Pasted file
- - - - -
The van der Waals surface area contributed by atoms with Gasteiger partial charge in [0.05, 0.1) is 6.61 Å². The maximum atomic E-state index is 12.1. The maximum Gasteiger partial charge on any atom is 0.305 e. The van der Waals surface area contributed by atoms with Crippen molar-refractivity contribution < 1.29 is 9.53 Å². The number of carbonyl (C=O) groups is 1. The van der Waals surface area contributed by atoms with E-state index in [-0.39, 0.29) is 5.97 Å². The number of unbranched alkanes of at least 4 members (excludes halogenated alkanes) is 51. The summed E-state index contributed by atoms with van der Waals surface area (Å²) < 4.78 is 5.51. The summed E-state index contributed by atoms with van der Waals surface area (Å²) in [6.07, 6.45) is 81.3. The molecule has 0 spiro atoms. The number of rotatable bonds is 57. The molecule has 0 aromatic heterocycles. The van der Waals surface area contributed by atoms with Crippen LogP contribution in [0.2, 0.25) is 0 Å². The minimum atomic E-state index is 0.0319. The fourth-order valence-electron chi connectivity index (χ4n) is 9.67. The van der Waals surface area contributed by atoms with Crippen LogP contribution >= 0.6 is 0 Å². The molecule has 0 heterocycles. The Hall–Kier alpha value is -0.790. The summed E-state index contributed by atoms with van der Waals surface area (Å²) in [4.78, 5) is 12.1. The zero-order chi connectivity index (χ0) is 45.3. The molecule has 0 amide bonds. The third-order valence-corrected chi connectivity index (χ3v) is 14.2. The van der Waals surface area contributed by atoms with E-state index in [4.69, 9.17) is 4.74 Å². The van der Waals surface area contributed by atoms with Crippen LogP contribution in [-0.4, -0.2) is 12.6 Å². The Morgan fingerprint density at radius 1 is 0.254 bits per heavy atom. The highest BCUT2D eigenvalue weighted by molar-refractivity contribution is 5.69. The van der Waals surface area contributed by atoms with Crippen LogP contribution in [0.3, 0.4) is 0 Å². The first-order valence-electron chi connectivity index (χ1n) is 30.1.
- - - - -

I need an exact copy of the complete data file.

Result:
The van der Waals surface area contributed by atoms with Gasteiger partial charge in [0.05, 0.1) is 6.61 Å². The maximum atomic E-state index is 12.1. The maximum Gasteiger partial charge on any atom is 0.305 e. The van der Waals surface area contributed by atoms with Crippen molar-refractivity contribution < 1.29 is 9.53 Å². The number of carbonyl (C=O) groups is 1. The van der Waals surface area contributed by atoms with E-state index in [-0.39, 0.29) is 5.97 Å². The number of unbranched alkanes of at least 4 members (excludes halogenated alkanes) is 51. The summed E-state index contributed by atoms with van der Waals surface area (Å²) < 4.78 is 5.51. The summed E-state index contributed by atoms with van der Waals surface area (Å²) in [6.07, 6.45) is 81.3. The molecule has 0 spiro atoms. The number of rotatable bonds is 57. The molecule has 0 aromatic heterocycles. The van der Waals surface area contributed by atoms with Crippen LogP contribution in [0.2, 0.25) is 0 Å². The minimum atomic E-state index is 0.0319. The fourth-order valence-electron chi connectivity index (χ4n) is 9.67. The van der Waals surface area contributed by atoms with Crippen LogP contribution >= 0.6 is 0 Å². The molecule has 0 heterocycles. The Hall–Kier alpha value is -0.790. The summed E-state index contributed by atoms with van der Waals surface area (Å²) in [4.78, 5) is 12.1. The zero-order chi connectivity index (χ0) is 45.3. The molecule has 0 amide bonds. The third-order valence-corrected chi connectivity index (χ3v) is 14.2. The van der Waals surface area contributed by atoms with E-state index in [4.69, 9.17) is 4.74 Å². The van der Waals surface area contributed by atoms with Crippen LogP contribution in [-0.4, -0.2) is 12.6 Å². The Morgan fingerprint density at radius 1 is 0.254 bits per heavy atom. The highest BCUT2D eigenvalue weighted by molar-refractivity contribution is 5.69. The van der Waals surface area contributed by atoms with Crippen LogP contribution in [0.3, 0.4) is 0 Å². The first-order valence-electron chi connectivity index (χ1n) is 30.1.